Foods and food ingredients can affect our moods in myriad ways, both in the short-term soon after consumption and in the long term as part of our overall holistic physiology. What we ingest can have a positive impact on certain conditions, such as depression or anxiety, or, when simply quite pleasurable – think: chocolate or ice cream – give a quick burst of dopamine.

A scientific review of foods with purported antidepressant nutrients published in The World Journal of Psychiatry, scored those with the highest determined values for treating depression. A comprehensive range of foods were examined for 12 known nutrients already well-accepted as able to relate to the prevention and treatment of depressive disorders. The nutrients were: folate, iron, long-chain omega-3 fatty acids (EPA and DHA), magnesium, potassium, selenium, thiamine, vitamin A, vitamin B6, vitamin B12, vitamin C, and zinc.

The foods that scored the highest for some or all of these ingredients were: bivalves, such as oysters and mussels; seafoods; and organ meats. Among plant-based sources, leafy greens, lettuce, peppers, and cruciferous vegetables scored highest. 

Yet there are a number of whole foods known to help anxiety. These foods include raw cacao (high in magnesium), turmeric, ashwagandha (powdered into a night-time beverage), reishi mushroom (the most calming of the adaptogenic mushrooms), and omega-3 fatty acids. For the latter, it is well-established that omega-3 fatty acids and other lipid-based ingredients are vital for brain function and cognition and thus to maintain a good mood.

Upon further examination of chocolate — the most craved food — it is easy to wonder whether it is a food or a drug. This is because chocolate is a trove of mood-affecting chemicals, including multiple flavonoids, such as catechins and anthocyanidins; cannabinoid-like compounds; alkaloids, such as theobromine, xanthine, theophylline,  and caffeine; bioactive amines, such as phenylethylamine (PEA), polyphenols, and mood-boosting essential oils. Chocolate also is a source of beneficial minerals such as magnesium and is the number one dietary source in the US for copper.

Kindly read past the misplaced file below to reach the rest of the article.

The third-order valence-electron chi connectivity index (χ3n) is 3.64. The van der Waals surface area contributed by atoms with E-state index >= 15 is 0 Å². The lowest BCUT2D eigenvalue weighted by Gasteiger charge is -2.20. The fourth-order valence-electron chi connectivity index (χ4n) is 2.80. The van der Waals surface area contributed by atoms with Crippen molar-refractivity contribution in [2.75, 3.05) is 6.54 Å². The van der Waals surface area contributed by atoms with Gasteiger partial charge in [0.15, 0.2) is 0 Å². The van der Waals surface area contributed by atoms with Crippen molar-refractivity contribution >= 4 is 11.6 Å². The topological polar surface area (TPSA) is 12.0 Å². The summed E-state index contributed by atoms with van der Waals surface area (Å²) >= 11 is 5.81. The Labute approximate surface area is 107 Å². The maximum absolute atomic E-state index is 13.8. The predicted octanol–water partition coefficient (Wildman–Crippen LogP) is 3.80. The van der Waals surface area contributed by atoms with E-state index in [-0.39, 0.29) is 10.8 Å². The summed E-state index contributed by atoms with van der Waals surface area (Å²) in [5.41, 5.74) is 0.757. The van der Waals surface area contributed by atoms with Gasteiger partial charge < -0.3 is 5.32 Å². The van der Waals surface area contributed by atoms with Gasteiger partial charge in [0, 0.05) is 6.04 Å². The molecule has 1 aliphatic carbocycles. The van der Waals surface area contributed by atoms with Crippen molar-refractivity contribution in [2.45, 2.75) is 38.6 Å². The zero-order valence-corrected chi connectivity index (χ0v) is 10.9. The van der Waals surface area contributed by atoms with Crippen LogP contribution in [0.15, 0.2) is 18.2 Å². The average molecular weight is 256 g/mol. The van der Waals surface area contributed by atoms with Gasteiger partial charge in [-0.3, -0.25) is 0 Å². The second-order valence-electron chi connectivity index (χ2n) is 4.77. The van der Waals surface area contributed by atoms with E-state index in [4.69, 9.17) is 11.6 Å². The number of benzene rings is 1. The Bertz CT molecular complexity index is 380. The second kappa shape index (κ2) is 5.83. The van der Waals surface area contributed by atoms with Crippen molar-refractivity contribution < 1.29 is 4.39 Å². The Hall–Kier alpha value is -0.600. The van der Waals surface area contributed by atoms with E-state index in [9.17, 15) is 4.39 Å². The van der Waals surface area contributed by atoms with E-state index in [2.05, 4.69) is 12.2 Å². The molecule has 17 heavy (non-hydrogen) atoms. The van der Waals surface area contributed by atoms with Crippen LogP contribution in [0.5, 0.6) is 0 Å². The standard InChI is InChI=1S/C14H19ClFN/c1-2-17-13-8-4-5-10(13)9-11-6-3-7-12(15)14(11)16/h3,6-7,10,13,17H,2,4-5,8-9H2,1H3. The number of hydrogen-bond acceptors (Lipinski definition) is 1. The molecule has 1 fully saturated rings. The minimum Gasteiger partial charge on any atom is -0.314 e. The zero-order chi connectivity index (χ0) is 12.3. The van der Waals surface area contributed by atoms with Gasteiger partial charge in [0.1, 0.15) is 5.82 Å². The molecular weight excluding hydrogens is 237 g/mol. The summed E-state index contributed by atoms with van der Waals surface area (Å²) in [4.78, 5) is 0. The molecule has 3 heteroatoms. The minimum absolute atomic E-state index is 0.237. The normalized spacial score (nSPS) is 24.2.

Citrus fruits have long been associated with a boost in mood, more so than any other fruits. They are high in vitamin C, a deficiency of which is associated with irritability, depressive moods, and low energy. They also are quick sources of natural sugars, and grapefruits contain natural glucose stabilizers. The essential oils in citrus fruit have also been shown to elevate mood — sort of the original aromatherapy.

In fact, psychological studies have indicated that the smell of oranges is especially calming. Research conducted in Brazil in 2013 revealed that people who breathed in the scent of sweet orange essential oil prior to taking a stressful exam reported lower anxiety levels than control subjects. And at Northumbria University, UK, researchers found that the smell of lemon and other citrus helped improve cognitive performance while elevating mood.

Bergamot, lemons, lime, neroli, orange, or grapefruits all have volatile oils that have been found to invigorate the senses and provide a boost in mood. In another citrus and mood study, citrus scent was able to allow for a reduction in the amount of antidepressant medication necessary in depressed patients.

Spices, too, add aromatherapy qualities to foods and beverages. Cinnamon, vanilla, and mint all have studies backing a capacity to calm feelings of stress and anxiety. Jasmine and lavender, too, have calming effects and even have been shown to help sleep.

Although the excitement about curcumin on the market has seemed to settle down, the scientific proof that it is a multitarget ingredient in our health continues to build. A new study shows that curcumin administered alone (500 mg of a specific curcumin extract) was associated with an overall improvement in the Gastrointestinal Symptom Rating Scale, as well as an improvement in mood.